Will Klout address these and other issues, and emerge as a worthy competitor to other ways of measuring your social networking outreach? Can Klout eliminate its current potential for abuse and bias? A new report says that Facebook lost about 6 million U.S. users in May, although it continues to grow overseas. Will new players like Klout move in to claim the social networking field? We’ll be watching to find out, and we’ll keep you posted.

 

 

If you’d like to know more about Professional Mojo, give us a call at 678-561-6656 or email us at Info@ProfessionalMojo.com.

Facebook Makes Big, Beneficial Changes – What You Need to Know

Facebook Makes Business Page Changes

Facebook Makes Business Page Changes

Facebook has rolled out several new changes to the way we can interact and administer business pages, both improving access to metrics, improving ease of admin and improving search engine results.

1) You can now access all of your pages from a new location. Click Home, then Pages. You can now see ALL of your pages listed along with last update, activity and more. It’s a great and convenient way to look at the high-level engagement metrics for your pages.

2) TAG – You’re It for People: It’s even easier to tag friends in posts. No longer is the @ sign required. Just start typing and the list will pop up. choose from there.

3) TAG – You’re It! for Business: Starting today (5/12), Facebook will allow you to tag business pages in photos. This is a huge step to again improve the engagement between your business and the customer. By tagging, your search engine optimization could be very positively impacted. Right now, Facebook only allows this for pages that are in the brand, product or people category, but will likely roll it out to other categories over time. (http://www.facebook.com/notes/facebook-pages/feature-launch-photo-tagging-for-pages/10150168953654822)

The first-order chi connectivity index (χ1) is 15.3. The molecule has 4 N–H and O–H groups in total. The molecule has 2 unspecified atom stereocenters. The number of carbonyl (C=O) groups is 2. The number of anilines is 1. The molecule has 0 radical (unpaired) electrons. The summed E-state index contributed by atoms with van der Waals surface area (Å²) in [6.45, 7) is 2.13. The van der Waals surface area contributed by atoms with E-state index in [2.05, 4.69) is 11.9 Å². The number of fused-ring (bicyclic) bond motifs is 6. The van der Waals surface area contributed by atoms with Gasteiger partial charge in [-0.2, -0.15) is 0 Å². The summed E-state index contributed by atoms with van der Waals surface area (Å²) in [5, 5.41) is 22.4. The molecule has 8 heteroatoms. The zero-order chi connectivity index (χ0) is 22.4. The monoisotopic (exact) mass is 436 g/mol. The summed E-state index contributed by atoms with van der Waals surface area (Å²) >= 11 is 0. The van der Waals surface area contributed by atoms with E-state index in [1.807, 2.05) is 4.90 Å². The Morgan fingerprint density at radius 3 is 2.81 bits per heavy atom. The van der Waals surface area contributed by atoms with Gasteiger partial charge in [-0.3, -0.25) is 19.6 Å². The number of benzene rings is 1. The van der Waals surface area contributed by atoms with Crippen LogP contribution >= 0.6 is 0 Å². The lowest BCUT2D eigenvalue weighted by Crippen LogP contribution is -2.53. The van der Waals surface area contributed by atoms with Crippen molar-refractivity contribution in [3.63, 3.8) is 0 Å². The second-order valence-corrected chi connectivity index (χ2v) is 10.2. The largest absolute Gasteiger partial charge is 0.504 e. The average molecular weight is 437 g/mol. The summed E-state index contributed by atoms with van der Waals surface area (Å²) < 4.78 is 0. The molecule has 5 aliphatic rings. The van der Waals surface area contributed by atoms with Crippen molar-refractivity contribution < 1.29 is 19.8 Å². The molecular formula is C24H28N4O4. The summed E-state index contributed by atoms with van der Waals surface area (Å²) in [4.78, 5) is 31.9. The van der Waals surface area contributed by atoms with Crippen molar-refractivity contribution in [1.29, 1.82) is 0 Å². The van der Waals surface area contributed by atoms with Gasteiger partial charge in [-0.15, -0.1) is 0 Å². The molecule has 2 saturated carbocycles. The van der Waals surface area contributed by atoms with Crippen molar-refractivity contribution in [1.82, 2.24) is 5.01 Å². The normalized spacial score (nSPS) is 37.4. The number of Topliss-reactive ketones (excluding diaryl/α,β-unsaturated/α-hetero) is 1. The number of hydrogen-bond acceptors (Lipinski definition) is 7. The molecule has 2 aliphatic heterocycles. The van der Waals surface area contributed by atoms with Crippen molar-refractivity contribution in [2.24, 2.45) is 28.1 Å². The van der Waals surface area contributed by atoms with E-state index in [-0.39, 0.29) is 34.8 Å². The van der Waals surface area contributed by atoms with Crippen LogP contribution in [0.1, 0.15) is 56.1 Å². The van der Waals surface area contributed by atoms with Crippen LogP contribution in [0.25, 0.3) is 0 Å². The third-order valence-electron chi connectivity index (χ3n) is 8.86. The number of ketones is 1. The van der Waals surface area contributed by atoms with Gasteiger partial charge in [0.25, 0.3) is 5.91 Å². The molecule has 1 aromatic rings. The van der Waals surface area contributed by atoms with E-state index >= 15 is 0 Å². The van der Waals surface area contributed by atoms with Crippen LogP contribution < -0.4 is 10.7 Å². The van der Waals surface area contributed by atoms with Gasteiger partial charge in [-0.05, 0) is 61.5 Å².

How Does This Affect Photo Privacy?

Just remember that your privacy is your responsibility and is reliant on which settings you choose for your account. If a photo post is enabled to “everyone,” then it can appear publicly on the Photos tab of the Page and the Page admins can see it. If it is, published for “only friends”, than the permission will only be granted to your friends to view your photos.

So You’re Not Steven Spielberg

YouTube and Social Media

Get Started on YouTube

Let’s say you’re not Steven Spielberg, award-winning director and producer of Saving Private Ryan, Schindler’s List, and over a hundred more memorable, entertaining films. (That is, unless you really are Spielberg, in which case you’ve just proved, by reading this, that you’re also a savvy marketing strategist). We at Professional Mojo aren’t Mr. Spielberg either (in case you were wondering).